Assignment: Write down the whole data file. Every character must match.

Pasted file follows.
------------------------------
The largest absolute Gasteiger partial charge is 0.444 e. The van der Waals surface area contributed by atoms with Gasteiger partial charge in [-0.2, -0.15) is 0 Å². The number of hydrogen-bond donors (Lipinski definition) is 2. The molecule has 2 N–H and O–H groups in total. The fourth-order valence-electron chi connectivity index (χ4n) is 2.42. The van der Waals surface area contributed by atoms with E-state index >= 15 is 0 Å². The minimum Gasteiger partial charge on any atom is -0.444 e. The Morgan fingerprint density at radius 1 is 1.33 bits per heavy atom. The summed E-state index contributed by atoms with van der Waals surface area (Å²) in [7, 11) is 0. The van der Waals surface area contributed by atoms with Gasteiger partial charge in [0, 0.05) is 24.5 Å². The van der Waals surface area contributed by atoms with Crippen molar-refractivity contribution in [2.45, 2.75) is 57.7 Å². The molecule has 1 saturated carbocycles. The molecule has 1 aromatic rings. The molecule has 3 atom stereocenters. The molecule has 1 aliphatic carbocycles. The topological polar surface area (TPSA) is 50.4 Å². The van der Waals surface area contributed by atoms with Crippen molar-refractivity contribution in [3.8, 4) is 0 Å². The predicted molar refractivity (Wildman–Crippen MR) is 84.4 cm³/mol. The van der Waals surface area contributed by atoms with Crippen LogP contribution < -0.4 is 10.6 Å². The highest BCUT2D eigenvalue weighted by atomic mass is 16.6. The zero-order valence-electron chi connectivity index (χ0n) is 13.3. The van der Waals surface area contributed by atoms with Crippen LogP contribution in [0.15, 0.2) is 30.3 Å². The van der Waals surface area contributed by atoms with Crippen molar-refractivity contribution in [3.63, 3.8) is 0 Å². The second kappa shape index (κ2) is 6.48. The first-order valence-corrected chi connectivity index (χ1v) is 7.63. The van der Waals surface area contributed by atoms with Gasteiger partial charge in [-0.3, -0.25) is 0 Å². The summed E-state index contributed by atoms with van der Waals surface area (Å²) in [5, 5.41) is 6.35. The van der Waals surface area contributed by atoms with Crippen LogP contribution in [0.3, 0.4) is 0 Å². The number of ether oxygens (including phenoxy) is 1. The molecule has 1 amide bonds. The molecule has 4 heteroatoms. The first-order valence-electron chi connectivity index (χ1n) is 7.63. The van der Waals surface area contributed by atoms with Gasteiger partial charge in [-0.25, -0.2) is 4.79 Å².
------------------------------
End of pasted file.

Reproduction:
The largest absolute Gasteiger partial charge is 0.444 e. The van der Waals surface area contributed by atoms with Gasteiger partial charge in [-0.2, -0.15) is 0 Å². The number of hydrogen-bond donors (Lipinski definition) is 2. The molecule has 2 N–H and O–H groups in total. The fourth-order valence-electron chi connectivity index (χ4n) is 2.42. The van der Waals surface area contributed by atoms with E-state index >= 15 is 0 Å². The minimum Gasteiger partial charge on any atom is -0.444 e. The Morgan fingerprint density at radius 1 is 1.33 bits per heavy atom. The summed E-state index contributed by atoms with van der Waals surface area (Å²) in [7, 11) is 0. The van der Waals surface area contributed by atoms with Gasteiger partial charge in [0, 0.05) is 24.5 Å². The van der Waals surface area contributed by atoms with Crippen molar-refractivity contribution in [2.45, 2.75) is 57.7 Å². The molecule has 1 saturated carbocycles. The molecule has 1 aromatic rings. The molecule has 3 atom stereocenters. The molecule has 1 aliphatic carbocycles. The topological polar surface area (TPSA) is 50.4 Å². The van der Waals surface area contributed by atoms with Crippen molar-refractivity contribution in [3.8, 4) is 0 Å². The predicted molar refractivity (Wildman–Crippen MR) is 84.4 cm³/mol. The van der Waals surface area contributed by atoms with Crippen LogP contribution < -0.4 is 10.6 Å². The highest BCUT2D eigenvalue weighted by atomic mass is 16.6. The zero-order valence-electron chi connectivity index (χ0n) is 13.3. The van der Waals surface area contributed by atoms with Crippen LogP contribution in [0.15, 0.2) is 30.3 Å². The van der Waals surface area contributed by atoms with Crippen molar-refractivity contribution in [3.63, 3.8) is 0 Å². The second kappa shape index (κ2) is 6.48. The first-order valence-corrected chi connectivity index (χ1v) is 7.63. The van der Waals surface area contributed by atoms with Gasteiger partial charge in [-0.3, -0.25) is 0 Å². The summed E-state index contributed by atoms with van der Waals surface area (Å²) in [5, 5.41) is 6.35. The van der Waals surface area contributed by atoms with Crippen LogP contribution in [0.3, 0.4) is 0 Å². The number of ether oxygens (including phenoxy) is 1. The molecule has 1 amide bonds. The molecule has 4 heteroatoms. The first-order valence-electron chi connectivity index (χ1n) is 7.63. The van der Waals surface area contributed by atoms with Gasteiger partial charge in [-0.25, -0.2) is 4.79 Å².